Ugh.

05.26.10 9 years ago 9 Comments

Not that I have enough influence for anyone to give a rat’s ass, but I almost never link to stories from Deadline Hollywood because (a) the font the website uses is terrible, (b) the writing isn’t broken into digestible paragraphs, and (c) most importantly, editor Nikki Finke is an overrated rancid c*nt. Just an awful, egomaniacal, Machiavellian organism that no longer has any identifiable human traits (the inset picture is the only known photo of her on the Internet, probably because she now looks something like this.)

Naturally, because Hollywood is Hollywood, HBO’s going to make TV show about a character just like her:

Diane Keaton has signed on to play the title role in HBO’s Tilda, a half-hour comedy pilot about a powerful and much-feared Hollywood blogger who may or may not be loosely based on powerful and much-feared Hollywood blogger Nikki “Toldja!” Finke.

Additionally, Ellen Page (Juno) has been tapped to costar as Carolyn, a morally conflicted creative assistant caught between following the corporate culture of the studio she works for and following Tilda, who has taken a keen interest in her. [Ausiello]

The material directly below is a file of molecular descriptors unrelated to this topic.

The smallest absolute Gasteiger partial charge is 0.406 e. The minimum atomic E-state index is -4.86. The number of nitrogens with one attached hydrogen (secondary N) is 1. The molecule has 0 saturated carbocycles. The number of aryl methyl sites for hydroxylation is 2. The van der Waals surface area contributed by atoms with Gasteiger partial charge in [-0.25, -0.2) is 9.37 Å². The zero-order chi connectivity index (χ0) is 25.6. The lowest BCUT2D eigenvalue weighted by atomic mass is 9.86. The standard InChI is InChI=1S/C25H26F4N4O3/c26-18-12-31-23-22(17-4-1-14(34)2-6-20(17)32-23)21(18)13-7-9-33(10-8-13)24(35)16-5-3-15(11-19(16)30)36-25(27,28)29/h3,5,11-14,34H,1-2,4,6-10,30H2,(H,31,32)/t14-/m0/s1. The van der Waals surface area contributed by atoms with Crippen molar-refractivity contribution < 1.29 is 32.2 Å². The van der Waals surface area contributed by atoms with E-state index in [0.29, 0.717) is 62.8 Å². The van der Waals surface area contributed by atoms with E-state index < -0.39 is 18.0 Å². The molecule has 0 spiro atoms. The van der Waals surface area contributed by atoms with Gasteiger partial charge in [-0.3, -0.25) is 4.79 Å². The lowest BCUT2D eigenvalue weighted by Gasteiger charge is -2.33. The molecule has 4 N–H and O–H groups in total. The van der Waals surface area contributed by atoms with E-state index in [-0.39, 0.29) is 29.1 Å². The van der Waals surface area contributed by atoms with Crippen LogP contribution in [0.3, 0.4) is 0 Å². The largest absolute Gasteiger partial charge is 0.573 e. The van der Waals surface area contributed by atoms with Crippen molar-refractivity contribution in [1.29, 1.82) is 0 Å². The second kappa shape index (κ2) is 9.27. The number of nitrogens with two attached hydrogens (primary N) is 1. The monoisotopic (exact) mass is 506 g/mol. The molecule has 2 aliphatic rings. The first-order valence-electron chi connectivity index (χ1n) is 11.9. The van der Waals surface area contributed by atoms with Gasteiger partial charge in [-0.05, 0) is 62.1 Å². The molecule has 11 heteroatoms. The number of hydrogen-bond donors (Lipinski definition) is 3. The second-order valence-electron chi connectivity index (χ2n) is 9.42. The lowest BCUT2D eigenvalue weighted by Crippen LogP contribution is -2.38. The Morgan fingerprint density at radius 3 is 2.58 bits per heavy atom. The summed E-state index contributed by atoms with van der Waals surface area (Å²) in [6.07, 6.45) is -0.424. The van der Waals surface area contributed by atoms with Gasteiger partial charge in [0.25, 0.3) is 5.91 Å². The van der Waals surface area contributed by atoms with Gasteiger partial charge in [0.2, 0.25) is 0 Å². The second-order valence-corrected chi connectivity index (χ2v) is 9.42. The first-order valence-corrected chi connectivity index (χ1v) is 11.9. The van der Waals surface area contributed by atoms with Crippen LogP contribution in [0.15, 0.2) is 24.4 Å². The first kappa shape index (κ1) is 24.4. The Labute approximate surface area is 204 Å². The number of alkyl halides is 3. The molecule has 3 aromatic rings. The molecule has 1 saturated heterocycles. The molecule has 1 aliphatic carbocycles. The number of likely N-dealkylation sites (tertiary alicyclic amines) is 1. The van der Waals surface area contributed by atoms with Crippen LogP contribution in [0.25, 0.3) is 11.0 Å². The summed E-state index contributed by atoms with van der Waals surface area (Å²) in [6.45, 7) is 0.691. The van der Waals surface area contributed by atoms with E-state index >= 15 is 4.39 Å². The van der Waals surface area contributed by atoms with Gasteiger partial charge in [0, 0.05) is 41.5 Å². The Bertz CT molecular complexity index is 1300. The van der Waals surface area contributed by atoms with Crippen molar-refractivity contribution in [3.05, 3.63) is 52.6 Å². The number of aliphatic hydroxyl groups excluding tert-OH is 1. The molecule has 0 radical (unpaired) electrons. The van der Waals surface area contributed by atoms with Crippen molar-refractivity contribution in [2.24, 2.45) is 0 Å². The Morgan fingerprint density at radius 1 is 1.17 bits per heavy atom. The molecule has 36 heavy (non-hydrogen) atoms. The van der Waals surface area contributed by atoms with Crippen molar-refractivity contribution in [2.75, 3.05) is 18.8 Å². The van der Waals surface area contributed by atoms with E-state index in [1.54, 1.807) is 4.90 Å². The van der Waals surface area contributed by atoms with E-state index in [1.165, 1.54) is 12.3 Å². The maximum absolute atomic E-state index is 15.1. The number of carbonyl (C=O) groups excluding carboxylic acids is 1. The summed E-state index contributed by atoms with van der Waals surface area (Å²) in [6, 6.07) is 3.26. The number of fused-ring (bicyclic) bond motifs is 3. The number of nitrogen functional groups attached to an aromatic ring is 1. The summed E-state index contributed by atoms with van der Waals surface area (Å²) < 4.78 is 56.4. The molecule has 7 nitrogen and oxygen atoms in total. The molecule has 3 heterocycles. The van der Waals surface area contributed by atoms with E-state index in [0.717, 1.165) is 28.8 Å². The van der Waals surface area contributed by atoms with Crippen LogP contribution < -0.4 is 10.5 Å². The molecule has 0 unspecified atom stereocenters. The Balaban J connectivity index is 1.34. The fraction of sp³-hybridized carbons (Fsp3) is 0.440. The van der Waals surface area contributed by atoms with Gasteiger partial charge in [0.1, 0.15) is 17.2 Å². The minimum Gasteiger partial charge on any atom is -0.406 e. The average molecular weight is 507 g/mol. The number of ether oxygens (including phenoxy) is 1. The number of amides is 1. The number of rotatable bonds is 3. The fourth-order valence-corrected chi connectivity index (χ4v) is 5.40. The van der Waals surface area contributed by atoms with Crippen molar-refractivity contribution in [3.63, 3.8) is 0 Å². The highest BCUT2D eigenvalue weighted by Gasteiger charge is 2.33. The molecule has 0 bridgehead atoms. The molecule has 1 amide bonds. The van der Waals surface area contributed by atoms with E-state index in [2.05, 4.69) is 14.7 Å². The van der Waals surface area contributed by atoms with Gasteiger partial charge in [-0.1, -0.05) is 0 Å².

Frankly, I liked it better when it was called The Devil Wears Prada. Suffice to say, I’d rather watch “Entourage” than anything that might add to Finke’s coffers:

HBO is trying to make a deal with litigious showbiz blogger Nikki Finke. The network is negotiating an arrangement with Finke to bless “Tilda”… The deal isn’t done, and, as anyone who has dealt with the fiery Finke will understand, it could fall apart until the moment it’s 100% signed. But multiple sources say talks are serious and HBO has made an offer to bring her on board.

Finke would be paid, but the arrangement might not be a traditional life-rights acquisition. We’re told talks have centered on a per-episode “consultant” fee for the show, which chronicles the exploits of an aggressive middle-aged blogger and the studio executives she torments. [THR, Esq.]

Preferred outcome: Finke’s bitchy litigiousness forces HBO to cancel the show, Ellen Page’s career falls apart and she settles for me, Finke suffers a freak stabbing-and-buried-alive-accident in Death Valley, and… well, from there, I don’t really care. I’m pretty satisfied with me getting Ellen Page and Nikki Finke having a painful death.

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